Of 30 MEMO participants called, eight declined and 22 consented to participate in qualitative interviews. Of these, 14 interviews were conducted during the time frame of interest (the first wave of the COVID-19 pandemic) and are included in this analysis. The median age of participants was 49 years (interquartile range (IQR): 27–82). Nine participants were female, four were Hispanic, four were non-Hispanic White, four were non-Hispanic Black, and one identified as other race. Most participants were unemployed (n = 9) and had completed at least 12 years of school (n = 12). Five participants reported either prescribed or non-prescribed opioid use during the 30 days prior to their survey visit closest to the qualitative interview, and only 2 participants used tobacco. The most commonly reported pain locations were the back (n = 11) and the knee (n = 10); nine participants reported having pain in four or more body sites. The median PEG-3 score was 7.66 (IQR: 0–9.66), with 12 participants reporting moderate to severe pain. Five participants reported clinically significant insomnia, four participants reported moderate to severe symptoms of anxiety, and six participants reported moderate to severe symptoms of depression. Four participants reported infrequent medical cannabis use, 5 reported occasional medical cannabis use, and 5 reported frequent medical cannabis use. Overall, the demographic and clinical characteristics of participants interviewed during the COVID-19 first wave (n = 14) and participants who declined or were interviewed prior to the COVID-19 pandemic (n = 16) were similar (see Table 1).
We identified three themes: (1) disrupted access to health care, (2) disrupted access to medical cannabis, and (3) the mixed impact of chronic pain on social isolation and mental health. In addition to the quotes presented in the text below, other quotes that support our findings are included in Supplementary Material 2.
Theme 1: Disrupted access to healthcare
Participants described disruption of the continuity of care and overall access to healthcare services due to the COVID-19 pandemic. They were often unable to reach their usual clinicians or receive timely care for their symptoms, including pain as well as other acute, sometimes life-threatening, conditions. Public health messaging during the first wave stressed the importance of staying home unless experiencing symptoms needing emergent evaluation. Patients were therefore often tasked with determining for themselves whether they should seek out urgent or emergent care without input from their primary care providers. This proved particularly challenging for participants in this study who experienced chronic pain, were living with multiple medical and psychiatric comorbidities, and often faced already-existing socioeconomic and race/ethnicity-related barriers to care. For example, one participant recounted:
I started having increased shortness of breath and an increased heart rate. And my oxygen levels have gone down a little bit the night before. So, I think I probably have pneumonia and I need to be seen. And I emailed the doctor and, you know, by the time they answered me, I had already finished with urgent care. (Participant #4)
During the first wave of the pandemic, routine in-person care and procedures determined to be “elective” were canceled or indefinitely postponed by state decree. Participants described how their symptoms worsened as a result of inability to access care. For example, one participant said:
I’m very much in pain now, I can hardly walk. That’s why I went to the pain management doctor last week, and he said that there’s a restriction on surgical procedures in the state right now because of the coronavirus, that he can’t – he couldn’t help me. He told me to see him again in a couple of months. (Participant #5)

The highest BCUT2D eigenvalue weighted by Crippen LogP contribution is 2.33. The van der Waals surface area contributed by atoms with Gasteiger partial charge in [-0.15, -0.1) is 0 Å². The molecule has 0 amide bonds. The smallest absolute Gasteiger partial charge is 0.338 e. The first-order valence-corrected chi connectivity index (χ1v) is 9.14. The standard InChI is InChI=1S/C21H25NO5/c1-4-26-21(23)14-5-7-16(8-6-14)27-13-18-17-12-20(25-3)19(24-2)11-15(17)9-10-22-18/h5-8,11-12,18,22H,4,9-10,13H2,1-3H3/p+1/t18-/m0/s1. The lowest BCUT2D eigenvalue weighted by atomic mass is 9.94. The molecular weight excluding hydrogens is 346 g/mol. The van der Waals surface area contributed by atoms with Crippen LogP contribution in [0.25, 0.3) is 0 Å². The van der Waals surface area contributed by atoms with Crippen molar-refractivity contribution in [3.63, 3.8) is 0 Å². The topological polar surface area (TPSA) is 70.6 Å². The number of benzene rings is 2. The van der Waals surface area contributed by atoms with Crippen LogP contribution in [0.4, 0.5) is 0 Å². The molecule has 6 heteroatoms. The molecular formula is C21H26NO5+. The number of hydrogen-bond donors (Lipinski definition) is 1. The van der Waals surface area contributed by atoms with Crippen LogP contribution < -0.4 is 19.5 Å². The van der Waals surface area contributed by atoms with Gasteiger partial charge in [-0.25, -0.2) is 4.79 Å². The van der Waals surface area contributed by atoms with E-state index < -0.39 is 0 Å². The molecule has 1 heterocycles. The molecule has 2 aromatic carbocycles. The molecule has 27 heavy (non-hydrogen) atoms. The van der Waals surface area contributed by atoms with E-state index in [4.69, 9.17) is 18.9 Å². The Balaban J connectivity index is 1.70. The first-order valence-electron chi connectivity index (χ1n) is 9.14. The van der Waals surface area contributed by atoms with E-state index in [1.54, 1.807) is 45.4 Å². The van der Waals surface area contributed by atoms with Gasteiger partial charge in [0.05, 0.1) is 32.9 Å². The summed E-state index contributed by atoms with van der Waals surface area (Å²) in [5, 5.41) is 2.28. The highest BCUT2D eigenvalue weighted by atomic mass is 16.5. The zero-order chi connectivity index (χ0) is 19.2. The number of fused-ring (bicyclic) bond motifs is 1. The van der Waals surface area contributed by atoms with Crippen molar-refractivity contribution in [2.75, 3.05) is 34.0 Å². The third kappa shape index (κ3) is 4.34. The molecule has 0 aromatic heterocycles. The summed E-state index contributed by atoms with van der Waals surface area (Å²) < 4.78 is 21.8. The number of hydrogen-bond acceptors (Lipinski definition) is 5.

To reduce the risk of exposure and spread of COVID-19, many healthcare services transitioned from in-person visits to telemedicine. While this allowed patients to interact with their clinicians without potentially risky face-to-face contact, some participants struggled to access adequate and timely care and described limited communication with healthcare providers. Some participants lacked digital literacy, making telemedicine impractical and unobtainable for them and adding more barriers to care and subsequent frustration. Some even felt that they were ostracized and unwanted in the setting where they usually received medical care.
No one’s answering back. It’s just – it’s frustrating, you know… Everyone is either working from home or being displaced or, you know, the doctors aren’t even at the doctor’s office. And I’m trapped in a room with no fax machine and no scanner, and I have to teach myself how to do these things with my phone. And I have limited mental capacity and it’s just – it’s frustrating. It’s very frustrating. (Participant #4)
Theme 2: Disrupted access to medical cannabis
Participants described multiple barriers to access to medical cannabis, including many that predated the COVID-19 pandemic, for example transportation and time barriers related to accessing the few existing dispensaries. In particular, many participants identified cost as a major impediment to medical cannabis access, especially given the lack of insurance coverage for medical cannabis products.
The cost is a lot. It’s expensive…. So, yeah, if you can’t afford it and your insurance is not paying for it… like, my daughter for instance, my daughter is really sick, she has neuropathy in all of her body. She got a [medical cannabis] card, took her with the card, but she’s on SSI, she can’t afford to go. She can’t afford to go get the marijuana because she can’t afford to pay for it. (Participant #13)
These barriers grew more acute during the pandemic, including the limited availability of medical cannabis dispensaries across geographic locations and cost barriers to purchasing medical cannabis. Although dispensaries were deemed an essential service in NY and were therefore allowed to remain open for business, most were open only for pick-up or offered deliveries at additional costs to encourage social distancing. Participants had difficulty navigating these barriers and expressed difficulties accessing their medical cannabis.